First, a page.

"Although Ellroy claims his attempts to solve his mother's murder (with the help of a retired LAPD homicide detective) are a way of showing the love and loyalty he withheld while she lived, it doesn't read as anything more than a chance to play private dick. I can't imagine what losing your mother to violent crime does to a 10-year-old, and I don't want to deny Ellroy's torment. But using her corpse as an excuse to live out your hardboiled fantasies is about as sordid as it gets. Ellroy is what the pulps he's so enamored of used to call one nasty piece of work." Charles Taylor, Salon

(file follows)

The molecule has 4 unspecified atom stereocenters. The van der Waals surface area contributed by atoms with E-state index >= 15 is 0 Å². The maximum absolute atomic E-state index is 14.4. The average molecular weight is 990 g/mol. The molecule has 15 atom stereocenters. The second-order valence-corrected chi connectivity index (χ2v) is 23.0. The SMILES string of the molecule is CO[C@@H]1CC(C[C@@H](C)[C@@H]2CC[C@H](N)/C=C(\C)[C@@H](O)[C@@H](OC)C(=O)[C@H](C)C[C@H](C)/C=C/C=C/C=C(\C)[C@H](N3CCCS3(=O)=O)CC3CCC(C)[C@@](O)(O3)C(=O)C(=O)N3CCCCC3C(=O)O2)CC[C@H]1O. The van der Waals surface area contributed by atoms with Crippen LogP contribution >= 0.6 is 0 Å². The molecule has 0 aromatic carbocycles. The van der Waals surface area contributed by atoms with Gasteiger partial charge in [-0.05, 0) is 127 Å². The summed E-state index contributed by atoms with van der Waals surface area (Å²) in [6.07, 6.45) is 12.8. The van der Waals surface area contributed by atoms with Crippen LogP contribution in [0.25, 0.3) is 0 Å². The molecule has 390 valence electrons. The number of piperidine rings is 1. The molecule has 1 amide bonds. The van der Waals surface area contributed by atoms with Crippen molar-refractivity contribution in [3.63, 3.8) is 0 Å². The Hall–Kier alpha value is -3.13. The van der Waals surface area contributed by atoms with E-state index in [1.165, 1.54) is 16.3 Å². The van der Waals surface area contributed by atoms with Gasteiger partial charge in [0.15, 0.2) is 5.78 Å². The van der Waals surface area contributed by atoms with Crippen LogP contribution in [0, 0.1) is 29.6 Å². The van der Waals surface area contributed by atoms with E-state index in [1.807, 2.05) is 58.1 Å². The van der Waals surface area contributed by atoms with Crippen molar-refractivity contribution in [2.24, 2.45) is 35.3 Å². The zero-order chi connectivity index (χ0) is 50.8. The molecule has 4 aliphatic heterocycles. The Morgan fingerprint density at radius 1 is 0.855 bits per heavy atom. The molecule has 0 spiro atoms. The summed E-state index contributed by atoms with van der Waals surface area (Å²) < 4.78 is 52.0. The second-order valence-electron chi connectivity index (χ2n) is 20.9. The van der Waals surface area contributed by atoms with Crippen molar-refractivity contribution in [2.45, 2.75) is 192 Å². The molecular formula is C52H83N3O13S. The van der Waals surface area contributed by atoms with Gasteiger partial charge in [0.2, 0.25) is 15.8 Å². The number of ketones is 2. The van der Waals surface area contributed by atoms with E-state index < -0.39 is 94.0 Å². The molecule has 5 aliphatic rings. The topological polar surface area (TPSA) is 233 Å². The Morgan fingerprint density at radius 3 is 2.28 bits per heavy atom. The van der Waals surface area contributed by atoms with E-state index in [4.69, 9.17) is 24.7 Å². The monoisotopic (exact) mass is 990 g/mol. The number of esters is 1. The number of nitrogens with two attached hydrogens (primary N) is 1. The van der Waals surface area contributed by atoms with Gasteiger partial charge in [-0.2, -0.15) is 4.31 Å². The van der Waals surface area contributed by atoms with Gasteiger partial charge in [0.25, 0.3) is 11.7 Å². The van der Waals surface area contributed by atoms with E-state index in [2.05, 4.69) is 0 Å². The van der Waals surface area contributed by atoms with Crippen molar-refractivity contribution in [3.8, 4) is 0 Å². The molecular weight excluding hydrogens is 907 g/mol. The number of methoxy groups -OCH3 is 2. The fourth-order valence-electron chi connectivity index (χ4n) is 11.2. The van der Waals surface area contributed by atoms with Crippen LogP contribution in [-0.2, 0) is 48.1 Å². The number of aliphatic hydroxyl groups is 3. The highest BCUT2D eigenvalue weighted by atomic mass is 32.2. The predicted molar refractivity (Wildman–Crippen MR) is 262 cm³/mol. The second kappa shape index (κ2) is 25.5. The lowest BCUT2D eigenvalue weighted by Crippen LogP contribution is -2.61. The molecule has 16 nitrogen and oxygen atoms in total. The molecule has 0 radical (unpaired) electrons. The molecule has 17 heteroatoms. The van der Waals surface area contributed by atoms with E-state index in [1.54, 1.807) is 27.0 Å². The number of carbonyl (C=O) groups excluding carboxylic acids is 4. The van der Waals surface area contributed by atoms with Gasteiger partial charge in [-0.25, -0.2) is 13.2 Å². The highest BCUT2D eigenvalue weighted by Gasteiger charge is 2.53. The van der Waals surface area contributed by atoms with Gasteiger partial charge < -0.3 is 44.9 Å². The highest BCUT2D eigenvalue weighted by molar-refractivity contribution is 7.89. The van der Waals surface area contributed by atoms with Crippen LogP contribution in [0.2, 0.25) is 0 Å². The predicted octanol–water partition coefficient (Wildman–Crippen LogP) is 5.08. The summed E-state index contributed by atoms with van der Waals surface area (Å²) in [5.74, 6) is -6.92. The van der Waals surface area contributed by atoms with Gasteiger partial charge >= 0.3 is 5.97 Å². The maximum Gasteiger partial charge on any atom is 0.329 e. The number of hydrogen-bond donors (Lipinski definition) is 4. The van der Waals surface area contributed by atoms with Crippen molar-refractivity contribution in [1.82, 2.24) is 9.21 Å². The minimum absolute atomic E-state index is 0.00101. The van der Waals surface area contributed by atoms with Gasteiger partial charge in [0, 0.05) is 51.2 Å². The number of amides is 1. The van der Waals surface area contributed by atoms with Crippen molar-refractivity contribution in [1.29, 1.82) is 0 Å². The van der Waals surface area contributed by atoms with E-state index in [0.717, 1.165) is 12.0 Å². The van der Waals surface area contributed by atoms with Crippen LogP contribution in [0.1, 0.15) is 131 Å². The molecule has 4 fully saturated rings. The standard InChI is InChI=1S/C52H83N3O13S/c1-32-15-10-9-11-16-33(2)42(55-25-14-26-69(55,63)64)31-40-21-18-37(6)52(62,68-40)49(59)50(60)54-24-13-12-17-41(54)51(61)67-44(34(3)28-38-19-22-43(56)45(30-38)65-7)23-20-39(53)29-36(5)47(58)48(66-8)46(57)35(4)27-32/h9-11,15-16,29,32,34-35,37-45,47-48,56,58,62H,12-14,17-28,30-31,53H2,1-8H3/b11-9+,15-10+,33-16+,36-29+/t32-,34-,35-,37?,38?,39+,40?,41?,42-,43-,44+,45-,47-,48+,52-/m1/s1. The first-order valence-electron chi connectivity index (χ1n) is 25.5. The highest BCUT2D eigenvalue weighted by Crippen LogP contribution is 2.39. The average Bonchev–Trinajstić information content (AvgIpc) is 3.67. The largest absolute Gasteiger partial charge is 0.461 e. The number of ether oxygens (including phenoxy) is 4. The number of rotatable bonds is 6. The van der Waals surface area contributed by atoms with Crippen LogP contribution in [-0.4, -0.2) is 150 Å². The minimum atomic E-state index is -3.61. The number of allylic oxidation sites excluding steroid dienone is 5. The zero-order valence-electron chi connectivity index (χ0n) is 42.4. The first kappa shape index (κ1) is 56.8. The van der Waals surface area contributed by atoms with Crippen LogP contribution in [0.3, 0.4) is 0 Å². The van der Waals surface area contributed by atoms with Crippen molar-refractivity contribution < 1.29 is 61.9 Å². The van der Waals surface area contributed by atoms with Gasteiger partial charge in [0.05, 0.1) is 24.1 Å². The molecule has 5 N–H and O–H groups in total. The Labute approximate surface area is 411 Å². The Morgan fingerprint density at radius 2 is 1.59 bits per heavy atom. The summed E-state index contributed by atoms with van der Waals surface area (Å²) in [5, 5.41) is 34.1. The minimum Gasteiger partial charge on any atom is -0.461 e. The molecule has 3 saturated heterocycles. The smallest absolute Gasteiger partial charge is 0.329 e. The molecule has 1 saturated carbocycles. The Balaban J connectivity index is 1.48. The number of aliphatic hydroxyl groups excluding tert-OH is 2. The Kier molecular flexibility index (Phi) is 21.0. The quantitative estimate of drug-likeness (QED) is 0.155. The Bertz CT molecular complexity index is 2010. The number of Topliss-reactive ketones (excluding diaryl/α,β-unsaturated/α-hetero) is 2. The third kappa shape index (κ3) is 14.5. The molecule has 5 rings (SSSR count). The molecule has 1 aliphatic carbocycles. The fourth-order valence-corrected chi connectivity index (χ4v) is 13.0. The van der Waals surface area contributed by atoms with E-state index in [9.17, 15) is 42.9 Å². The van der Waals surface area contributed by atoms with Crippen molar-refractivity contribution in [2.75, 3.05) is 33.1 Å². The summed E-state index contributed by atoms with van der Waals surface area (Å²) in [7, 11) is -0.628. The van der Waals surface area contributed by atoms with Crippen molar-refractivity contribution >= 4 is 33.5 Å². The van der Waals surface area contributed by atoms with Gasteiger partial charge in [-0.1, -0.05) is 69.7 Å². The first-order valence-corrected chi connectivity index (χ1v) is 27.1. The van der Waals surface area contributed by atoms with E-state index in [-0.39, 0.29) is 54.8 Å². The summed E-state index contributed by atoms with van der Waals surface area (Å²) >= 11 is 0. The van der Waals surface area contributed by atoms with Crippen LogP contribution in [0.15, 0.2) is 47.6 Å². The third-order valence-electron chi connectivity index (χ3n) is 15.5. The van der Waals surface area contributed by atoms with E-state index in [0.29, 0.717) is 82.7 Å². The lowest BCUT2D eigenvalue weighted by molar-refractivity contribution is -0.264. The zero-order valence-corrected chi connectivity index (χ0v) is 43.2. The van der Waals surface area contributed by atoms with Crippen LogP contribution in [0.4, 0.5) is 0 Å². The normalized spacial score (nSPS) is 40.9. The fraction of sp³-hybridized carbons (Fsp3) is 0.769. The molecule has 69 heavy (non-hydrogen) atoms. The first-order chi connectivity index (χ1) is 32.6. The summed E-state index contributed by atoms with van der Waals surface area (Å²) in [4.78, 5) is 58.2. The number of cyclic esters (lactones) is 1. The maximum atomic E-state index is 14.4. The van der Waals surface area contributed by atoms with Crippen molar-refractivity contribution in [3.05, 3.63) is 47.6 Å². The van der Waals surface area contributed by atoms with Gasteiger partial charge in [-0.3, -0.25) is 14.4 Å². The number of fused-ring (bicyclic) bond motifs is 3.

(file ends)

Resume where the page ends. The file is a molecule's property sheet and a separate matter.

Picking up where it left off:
"James Ellroy has told this story from his own childhood before, mainly to journalists attracted to his growing renown as a writer of dark, scarifyingly violent crime novels (The Black Dahlia, L.A. Confidential). The anecdote enhanced his reputation, setting him off from his competitors....But (this book) rehearses this unhappy history with a lot more than instant publicity in mind. Part memoir, part detective story, part meditation on the kind of men who kill and the women who die at their hands, Ellroy's new book displays a reality more chilling than fiction....Readers new to Ellroy may find his clipped, staccato prose disconcerting, particularly when it describes details of his mother's corpse and the procedures at her autopsy. He is also quite blunt about the sexual allure that memories of his mother...bring up for him....Love and reconciliation can come only through knowledge, however horrifying. (Ellroy's) journey toward his mother goes beyond the personal into a world of pain and redemption." Paul Gray, Time